Money Rains on a Cloud ETF

A new exchange-traded fund focused on cloud computing is off to a strong start with an investment strategy that differs from an established rival’s.

Global X Cloud Computing

(CLOU) ETF, which launched April 12, has already drawn about $475 million of inbound investment flows. With market gains, the fund now has a shade over half a billion dollars in assets.

The fund “connects with a theme that resonates well with investors,” says Todd Rosenbluth, senior director of ETF and mutual-fund research at New York-based investment-research firm CFRA.

Cloud computing is a fast-growing part of the technology industry. It refers to the use of remote data-storage and data-processing services accessed through the internet. For instance, Google’s Gmail accounts use the cloud, and

offers internet access to various software.

The Global X fund has succeeded despite coming to market years after the first cloud-computing ETF and charging more in fees than that pioneering fund. The $2.2 billion

First Trust Cloud Computing

ETF (SKYY), launched in 2011, has annual expenses of 0.60%, compared with 0.68% for the Global X fund.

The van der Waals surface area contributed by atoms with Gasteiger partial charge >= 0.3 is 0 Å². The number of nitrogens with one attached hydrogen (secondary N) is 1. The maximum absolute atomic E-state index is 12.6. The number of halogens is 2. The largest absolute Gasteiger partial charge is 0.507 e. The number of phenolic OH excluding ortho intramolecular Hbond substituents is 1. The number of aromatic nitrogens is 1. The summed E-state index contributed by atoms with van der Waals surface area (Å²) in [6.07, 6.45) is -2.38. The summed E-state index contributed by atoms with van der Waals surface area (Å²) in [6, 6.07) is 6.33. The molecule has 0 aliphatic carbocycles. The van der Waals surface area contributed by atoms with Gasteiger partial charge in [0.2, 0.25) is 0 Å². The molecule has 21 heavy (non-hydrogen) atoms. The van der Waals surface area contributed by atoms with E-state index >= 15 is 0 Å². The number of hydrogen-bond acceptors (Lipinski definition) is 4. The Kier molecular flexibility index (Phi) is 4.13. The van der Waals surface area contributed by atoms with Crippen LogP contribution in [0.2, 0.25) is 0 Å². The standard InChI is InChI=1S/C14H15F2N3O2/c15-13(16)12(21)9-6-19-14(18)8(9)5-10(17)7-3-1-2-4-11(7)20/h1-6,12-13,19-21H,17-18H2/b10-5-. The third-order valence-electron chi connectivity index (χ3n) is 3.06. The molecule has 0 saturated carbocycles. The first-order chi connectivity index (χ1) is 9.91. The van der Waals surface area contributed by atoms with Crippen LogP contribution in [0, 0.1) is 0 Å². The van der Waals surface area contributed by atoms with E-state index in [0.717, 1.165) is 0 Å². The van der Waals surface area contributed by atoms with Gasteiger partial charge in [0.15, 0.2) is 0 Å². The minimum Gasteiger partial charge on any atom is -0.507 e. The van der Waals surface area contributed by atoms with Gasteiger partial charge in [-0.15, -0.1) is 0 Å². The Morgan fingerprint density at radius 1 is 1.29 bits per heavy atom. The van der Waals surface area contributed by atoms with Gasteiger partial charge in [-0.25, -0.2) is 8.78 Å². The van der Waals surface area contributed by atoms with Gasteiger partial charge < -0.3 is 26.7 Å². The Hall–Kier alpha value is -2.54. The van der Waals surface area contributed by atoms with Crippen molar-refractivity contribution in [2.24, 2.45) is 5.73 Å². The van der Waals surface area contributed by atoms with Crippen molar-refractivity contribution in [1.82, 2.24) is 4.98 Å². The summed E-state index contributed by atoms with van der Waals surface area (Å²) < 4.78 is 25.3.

“Typically, when there is a second mover that has success, it is when they are competing with a lower-cost product,” says Mr. Rosenbluth. He also notes that the money flowing into the Global X fund doesn’t appear to have come from one institutional investor but rather is apparently the result of broad investor interest. “The flows didn’t all happen in one day,” he says.

So why is Global X grabbing so much money in such a short time? That may have much to do with the way the fund weights its portfolio. “It is trying to provide pure-play exposure” to cloud computing, says Jay Jacobs, head of research and strategy at New York-based ETF provider Global X.

In a portfolio of cloud stocks, many companies will also have other sources of revenue, especially the largest companies. For instance, Amazon, Google parent




are major players in cloud services, but they also do a lot of other commerce in unrelated areas.

In building its portfolio, the Global X fund decided to go a different route than the First Trust fund. Rather than weight its holdings by the market capitalization of the companies it invests in, it decided to restrict the holdings of some of the larger companies. The result is a different weighting in the holdings of the Global X fund versus the First Trust fund. For instance, Microsoft, Amazon and Alphabet together make up 5% of the holdings in the Global X fund, versus 14% in the First Trust fund.

“We are choosing not to be dominated by the tech companies that have a diverse revenue base,” says Mr. Jacobs. “We include them, but we cap them.”

Mr. Constable is a writer in Edinburgh, Scotland. He can be reached at

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Appeared in the August 5, 2019, print edition.


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